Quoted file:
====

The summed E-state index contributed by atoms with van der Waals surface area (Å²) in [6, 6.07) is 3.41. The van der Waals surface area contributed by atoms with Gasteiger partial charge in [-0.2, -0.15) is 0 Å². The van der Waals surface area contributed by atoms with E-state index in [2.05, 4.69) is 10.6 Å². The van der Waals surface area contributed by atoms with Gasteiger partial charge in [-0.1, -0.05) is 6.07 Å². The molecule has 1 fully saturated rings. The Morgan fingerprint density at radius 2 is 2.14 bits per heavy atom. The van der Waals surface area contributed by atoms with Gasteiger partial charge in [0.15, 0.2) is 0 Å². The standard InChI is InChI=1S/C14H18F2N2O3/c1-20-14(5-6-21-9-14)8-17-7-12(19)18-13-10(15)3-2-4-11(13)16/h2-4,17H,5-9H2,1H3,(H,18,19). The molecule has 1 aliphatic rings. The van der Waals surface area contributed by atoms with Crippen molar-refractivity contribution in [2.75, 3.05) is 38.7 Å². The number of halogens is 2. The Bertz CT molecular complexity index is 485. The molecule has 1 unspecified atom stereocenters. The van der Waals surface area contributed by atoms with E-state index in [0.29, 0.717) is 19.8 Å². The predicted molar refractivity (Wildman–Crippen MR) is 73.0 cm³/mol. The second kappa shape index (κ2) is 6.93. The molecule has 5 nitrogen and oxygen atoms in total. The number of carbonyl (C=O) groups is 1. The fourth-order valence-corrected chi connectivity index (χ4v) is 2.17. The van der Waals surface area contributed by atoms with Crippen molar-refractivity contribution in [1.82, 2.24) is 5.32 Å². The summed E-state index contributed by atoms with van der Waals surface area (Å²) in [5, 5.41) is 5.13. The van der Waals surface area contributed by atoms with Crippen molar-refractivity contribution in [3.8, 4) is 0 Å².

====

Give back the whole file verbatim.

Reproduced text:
The summed E-state index contributed by atoms with van der Waals surface area (Å²) in [6, 6.07) is 3.41. The van der Waals surface area contributed by atoms with Gasteiger partial charge in [-0.2, -0.15) is 0 Å². The van der Waals surface area contributed by atoms with E-state index in [2.05, 4.69) is 10.6 Å². The van der Waals surface area contributed by atoms with Gasteiger partial charge in [-0.1, -0.05) is 6.07 Å². The molecule has 1 fully saturated rings. The Morgan fingerprint density at radius 2 is 2.14 bits per heavy atom. The van der Waals surface area contributed by atoms with Gasteiger partial charge in [0.15, 0.2) is 0 Å². The standard InChI is InChI=1S/C14H18F2N2O3/c1-20-14(5-6-21-9-14)8-17-7-12(19)18-13-10(15)3-2-4-11(13)16/h2-4,17H,5-9H2,1H3,(H,18,19). The molecule has 1 aliphatic rings. The van der Waals surface area contributed by atoms with Crippen molar-refractivity contribution in [2.75, 3.05) is 38.7 Å². The number of halogens is 2. The Bertz CT molecular complexity index is 485. The molecule has 1 unspecified atom stereocenters. The van der Waals surface area contributed by atoms with E-state index in [0.29, 0.717) is 19.8 Å². The predicted molar refractivity (Wildman–Crippen MR) is 73.0 cm³/mol. The second kappa shape index (κ2) is 6.93. The molecule has 5 nitrogen and oxygen atoms in total. The number of carbonyl (C=O) groups is 1. The fourth-order valence-corrected chi connectivity index (χ4v) is 2.17. The van der Waals surface area contributed by atoms with Crippen molar-refractivity contribution in [1.82, 2.24) is 5.32 Å². The summed E-state index contributed by atoms with van der Waals surface area (Å²) in [5, 5.41) is 5.13. The van der Waals surface area contributed by atoms with Crippen molar-refractivity contribution in [3.8, 4) is 0 Å².